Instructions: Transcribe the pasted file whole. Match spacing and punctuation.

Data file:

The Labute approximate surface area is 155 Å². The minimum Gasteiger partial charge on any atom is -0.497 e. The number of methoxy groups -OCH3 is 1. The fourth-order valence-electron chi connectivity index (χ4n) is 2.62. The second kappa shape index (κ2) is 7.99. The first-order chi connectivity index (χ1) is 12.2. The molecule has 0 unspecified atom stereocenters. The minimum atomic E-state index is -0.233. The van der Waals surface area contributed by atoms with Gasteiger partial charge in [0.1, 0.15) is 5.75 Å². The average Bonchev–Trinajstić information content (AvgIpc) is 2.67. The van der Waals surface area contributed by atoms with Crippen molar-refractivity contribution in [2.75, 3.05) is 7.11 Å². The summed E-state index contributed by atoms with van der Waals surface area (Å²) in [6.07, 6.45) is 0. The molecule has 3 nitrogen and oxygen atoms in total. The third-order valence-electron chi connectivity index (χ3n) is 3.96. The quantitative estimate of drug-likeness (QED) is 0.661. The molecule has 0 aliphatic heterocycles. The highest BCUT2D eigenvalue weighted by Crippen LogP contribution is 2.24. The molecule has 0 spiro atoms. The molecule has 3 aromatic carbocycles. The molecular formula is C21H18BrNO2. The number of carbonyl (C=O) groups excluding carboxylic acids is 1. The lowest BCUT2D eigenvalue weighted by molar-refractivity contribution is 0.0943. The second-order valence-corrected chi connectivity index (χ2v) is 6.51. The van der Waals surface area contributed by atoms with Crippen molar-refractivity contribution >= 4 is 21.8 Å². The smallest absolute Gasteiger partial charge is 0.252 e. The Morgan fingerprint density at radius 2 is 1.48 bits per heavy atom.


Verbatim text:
The Labute approximate surface area is 155 Å². The minimum Gasteiger partial charge on any atom is -0.497 e. The number of methoxy groups -OCH3 is 1. The fourth-order valence-electron chi connectivity index (χ4n) is 2.62. The second kappa shape index (κ2) is 7.99. The first-order chi connectivity index (χ1) is 12.2. The molecule has 0 unspecified atom stereocenters. The minimum atomic E-state index is -0.233. The van der Waals surface area contributed by atoms with Gasteiger partial charge in [0.1, 0.15) is 5.75 Å². The average Bonchev–Trinajstić information content (AvgIpc) is 2.67. The van der Waals surface area contributed by atoms with Crippen molar-refractivity contribution in [2.75, 3.05) is 7.11 Å². The summed E-state index contributed by atoms with van der Waals surface area (Å²) in [6.07, 6.45) is 0. The molecule has 3 nitrogen and oxygen atoms in total. The third-order valence-electron chi connectivity index (χ3n) is 3.96. The quantitative estimate of drug-likeness (QED) is 0.661. The molecule has 0 aliphatic heterocycles. The highest BCUT2D eigenvalue weighted by Crippen LogP contribution is 2.24. The molecule has 0 spiro atoms. The molecule has 3 aromatic carbocycles. The molecular formula is C21H18BrNO2. The number of carbonyl (C=O) groups excluding carboxylic acids is 1. The lowest BCUT2D eigenvalue weighted by molar-refractivity contribution is 0.0943. The second-order valence-corrected chi connectivity index (χ2v) is 6.51. The van der Waals surface area contributed by atoms with Crippen molar-refractivity contribution >= 4 is 21.8 Å². The smallest absolute Gasteiger partial charge is 0.252 e. The Morgan fingerprint density at radius 2 is 1.48 bits per heavy atom.